Yet when he moved to Vancouver in September, he experienced something completely different.
“Here, the feeling that being proud of who you are and working towards that common goal for all LGBT people, it feels that it’s celebrated and it feels positive, and that’s something I’ve never experienced before,” he told the Georgia Straight by phone. “I’m very humbled by it. I’m very moved by it.”
The 30-year-old former journalist, who now volunteers for a local NGO, said he found the first few months adjusting to Vancouver very challenging but is starting to feel more comfortable as his understanding of Canadian society grows.
He’s now helping to raise awareness of the plight of LGBT refugees, and will be speaking at Qmunity’s 11th annual International Day Against Homophobia breakfast on Friday (May 15).
“Because of newcomer LGBT people and refugee LGBT people who are in desperate need for a lot of support, this is a cause I truly believe in and it’s very personal for me because I was a gay refugee back in Lebanon before I came here to Canada.”
Due to fears of being monitored by security forces, Ramadan (who was an LGBT activist in his homeland) left Syria, during the civil war in 2011, and lived as a refugee in Lebanon for two years. However, he wanted to pursue his potential and felt he could do that in Canada.
“If you’re an LGBT refugee, Canada would be at the top of the list because it’s the country where you’re mostly accepted, mostly supported, the local community welcomes you, there’s a lot of support and the government as well and programs such as the Rainbow Refugee program, which I applied through where you get sponsored by Canadians who help you to get here, who help you to understand the new community.”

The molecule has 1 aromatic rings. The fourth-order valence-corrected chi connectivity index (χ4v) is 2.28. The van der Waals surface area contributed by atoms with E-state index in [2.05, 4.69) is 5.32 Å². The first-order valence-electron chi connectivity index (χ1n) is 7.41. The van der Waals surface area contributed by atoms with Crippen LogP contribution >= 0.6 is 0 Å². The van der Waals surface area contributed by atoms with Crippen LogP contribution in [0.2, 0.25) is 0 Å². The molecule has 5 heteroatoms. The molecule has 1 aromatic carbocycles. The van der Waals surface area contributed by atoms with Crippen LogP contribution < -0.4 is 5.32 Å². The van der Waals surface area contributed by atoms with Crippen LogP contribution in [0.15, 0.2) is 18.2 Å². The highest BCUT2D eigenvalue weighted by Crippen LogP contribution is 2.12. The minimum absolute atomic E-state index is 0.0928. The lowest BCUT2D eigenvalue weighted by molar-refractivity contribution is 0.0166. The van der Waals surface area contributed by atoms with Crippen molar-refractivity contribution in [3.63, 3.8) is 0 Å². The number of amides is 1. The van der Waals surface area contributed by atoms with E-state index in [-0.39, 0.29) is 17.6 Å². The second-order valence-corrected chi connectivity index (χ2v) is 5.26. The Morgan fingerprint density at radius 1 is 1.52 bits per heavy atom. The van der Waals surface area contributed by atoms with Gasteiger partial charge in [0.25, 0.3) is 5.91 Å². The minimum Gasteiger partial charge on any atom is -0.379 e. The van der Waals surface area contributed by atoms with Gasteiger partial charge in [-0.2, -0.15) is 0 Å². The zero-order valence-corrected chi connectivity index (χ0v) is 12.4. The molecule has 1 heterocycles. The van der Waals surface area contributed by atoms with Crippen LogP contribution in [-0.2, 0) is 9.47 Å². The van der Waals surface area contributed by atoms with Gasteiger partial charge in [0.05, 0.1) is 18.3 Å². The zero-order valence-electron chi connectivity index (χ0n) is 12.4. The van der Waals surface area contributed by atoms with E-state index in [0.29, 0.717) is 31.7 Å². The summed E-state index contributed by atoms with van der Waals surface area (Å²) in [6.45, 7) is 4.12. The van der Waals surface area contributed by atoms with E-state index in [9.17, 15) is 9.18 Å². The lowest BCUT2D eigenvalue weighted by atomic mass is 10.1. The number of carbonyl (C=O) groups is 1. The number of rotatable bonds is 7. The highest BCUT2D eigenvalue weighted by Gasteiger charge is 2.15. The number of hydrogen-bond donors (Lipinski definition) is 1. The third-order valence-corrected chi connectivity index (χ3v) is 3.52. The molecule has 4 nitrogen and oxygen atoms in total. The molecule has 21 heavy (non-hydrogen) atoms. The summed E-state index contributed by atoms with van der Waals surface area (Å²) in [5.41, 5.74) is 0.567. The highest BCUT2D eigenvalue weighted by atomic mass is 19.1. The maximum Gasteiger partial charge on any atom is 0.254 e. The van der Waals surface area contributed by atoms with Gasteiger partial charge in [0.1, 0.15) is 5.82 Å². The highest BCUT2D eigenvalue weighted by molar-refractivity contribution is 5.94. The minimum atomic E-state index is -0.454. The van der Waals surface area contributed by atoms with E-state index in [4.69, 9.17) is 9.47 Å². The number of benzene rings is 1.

He would like to educate Canadians about the difficult journey that LGBT refugees face in not only coming here but also adjusting to a new, foreign life.
“It’s not just about arriving safely here, which is, by itself, a very difficult process,” he said. “Coming here with the background that I came from and the civil war and being a refugee for two years and worrying for your own safety, when you come here, you start facing those demons again and…it’s very hard to just transition to [a new] society. It doesn’t happen overnight. People, when they start a new job, they get overwhelmed so imagine if you’re taken away from everything you’ve ever known and put in a totally different place.”…story continues below…